Lenovo's ThinkPad X1 Titanium Yoga is a study in compromise. At a scant 0.45 inches thick it's the thinnest member of the ThinkPad family, but it’s also pricey, sacrifices ports, and lacks the staying power you'll find in marginally beefier machines. But maybe that's okay: the bright, 13.5-inch 2K display and sleek, ultraportable chassis makes it a strong contender for meeting your business-machine needs. It doesn't come cheap, though. If you can't find a good discount, this laptop can cost you over $2,000. And the X1 Titanium Yoga is stacked up against competitors that can offer just as much (and usually more), for less.
Single Review, online available, Medium, Date: 06/12/2021
Rating: Total score: 70%
On paper, the X1 Titanium Yoga seems like a slam dunk: a thin yet super-durable machine with all the latest tech packed inside and out. The titanium chassis really is the perfect marriage of thinness and durability, and the 2-in-1 form factor works well when you want something portable. Like other super-compact ThinkPads, there are sacrifices made for that small size, like the keyboard and port selection, and they can make it hard to stomach the extra cost of the ThinkPad brand.
Single Review, online available, Medium, Date: 05/25/2021
Source: On MSFT
As I said before, the Titanium is a ThinkPad for the most part but in its pursuit of more casual features it differentiates itself from its cousins in ways that feel excessively premium. The reduced weight is appreciated but at the sacrifice of a familiar typing experience, quicker throttling of the CPU, tiny audio (the drivers are limited in space presenting a tinny auditory experience), and flex in the chassis, the X1's tradeoffs feel better suited for a highly productive executive than a content creator, coder, or process professional.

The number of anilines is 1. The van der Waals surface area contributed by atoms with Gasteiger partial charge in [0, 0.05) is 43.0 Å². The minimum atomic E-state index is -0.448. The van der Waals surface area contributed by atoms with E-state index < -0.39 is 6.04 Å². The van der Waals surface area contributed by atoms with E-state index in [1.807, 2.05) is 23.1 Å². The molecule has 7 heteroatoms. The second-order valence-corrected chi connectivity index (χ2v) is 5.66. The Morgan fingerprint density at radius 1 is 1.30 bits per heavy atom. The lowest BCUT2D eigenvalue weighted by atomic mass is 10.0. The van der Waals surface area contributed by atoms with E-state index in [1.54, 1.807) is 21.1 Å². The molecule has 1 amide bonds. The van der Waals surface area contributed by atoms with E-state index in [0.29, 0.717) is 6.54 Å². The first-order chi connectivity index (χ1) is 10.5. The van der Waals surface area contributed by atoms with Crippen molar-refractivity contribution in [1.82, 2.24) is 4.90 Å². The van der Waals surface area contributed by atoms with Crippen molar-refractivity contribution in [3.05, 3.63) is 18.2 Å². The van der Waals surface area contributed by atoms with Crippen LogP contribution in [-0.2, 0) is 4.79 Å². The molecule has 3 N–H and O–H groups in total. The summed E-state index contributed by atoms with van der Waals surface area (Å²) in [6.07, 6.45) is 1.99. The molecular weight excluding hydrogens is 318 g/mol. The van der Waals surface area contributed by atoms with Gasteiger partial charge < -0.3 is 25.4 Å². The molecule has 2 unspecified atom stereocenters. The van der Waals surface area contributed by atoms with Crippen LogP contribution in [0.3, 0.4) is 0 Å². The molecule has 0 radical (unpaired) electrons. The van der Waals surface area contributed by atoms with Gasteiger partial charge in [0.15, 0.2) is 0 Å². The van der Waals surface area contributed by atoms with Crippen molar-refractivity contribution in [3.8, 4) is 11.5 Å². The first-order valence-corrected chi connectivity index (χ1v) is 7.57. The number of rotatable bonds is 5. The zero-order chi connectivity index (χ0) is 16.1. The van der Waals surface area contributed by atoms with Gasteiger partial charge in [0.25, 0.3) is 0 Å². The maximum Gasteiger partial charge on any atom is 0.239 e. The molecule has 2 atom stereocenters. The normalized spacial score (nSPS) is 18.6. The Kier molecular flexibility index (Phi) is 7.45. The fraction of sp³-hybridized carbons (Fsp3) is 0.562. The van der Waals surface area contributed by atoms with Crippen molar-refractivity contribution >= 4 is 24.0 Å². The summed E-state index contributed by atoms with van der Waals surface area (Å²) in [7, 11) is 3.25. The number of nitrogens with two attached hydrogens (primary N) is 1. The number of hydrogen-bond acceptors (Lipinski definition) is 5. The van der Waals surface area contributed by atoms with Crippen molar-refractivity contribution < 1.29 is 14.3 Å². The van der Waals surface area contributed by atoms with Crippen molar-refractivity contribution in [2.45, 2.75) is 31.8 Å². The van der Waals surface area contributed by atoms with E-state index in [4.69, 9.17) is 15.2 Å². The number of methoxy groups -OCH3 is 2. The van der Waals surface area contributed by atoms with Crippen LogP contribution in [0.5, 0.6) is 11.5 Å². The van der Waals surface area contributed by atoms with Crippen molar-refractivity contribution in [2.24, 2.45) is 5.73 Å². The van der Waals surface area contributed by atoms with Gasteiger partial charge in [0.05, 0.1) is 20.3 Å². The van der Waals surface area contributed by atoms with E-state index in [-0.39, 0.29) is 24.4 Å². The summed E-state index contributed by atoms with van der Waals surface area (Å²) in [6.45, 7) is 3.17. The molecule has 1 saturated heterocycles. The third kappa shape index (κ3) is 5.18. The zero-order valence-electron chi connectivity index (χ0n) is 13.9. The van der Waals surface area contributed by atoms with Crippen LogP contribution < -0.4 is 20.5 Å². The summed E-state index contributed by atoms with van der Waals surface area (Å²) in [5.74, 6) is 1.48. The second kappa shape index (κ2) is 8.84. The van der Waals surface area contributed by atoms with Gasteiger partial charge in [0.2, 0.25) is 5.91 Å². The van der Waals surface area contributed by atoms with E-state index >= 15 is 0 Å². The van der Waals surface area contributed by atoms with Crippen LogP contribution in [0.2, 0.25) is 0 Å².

Single Review, online available, Medium, Date: 05/19/2021
The Lenovo ThinkPad X1 Titanium is the company's thinnest ThinkPad to date and packs a decent amount of power hitched to a gorgeous display and lightweight but durable build. The innovation is costly though, and even entry-level models might price some people out.
Single Review, online available, Long, Date: 05/07/2021
Rating: Total score: 80%
Source: Laptop Media
The ThinkPad X1 Titanium is another excellent addition to Lenovo’s X1 lineup, joining its sibling the ThinkPad X1 Nano and ThinkPad X1 Carbon, but bringing some unique qualities to the table with its 3:2 aspect ratio and rugged yet thin titanium build.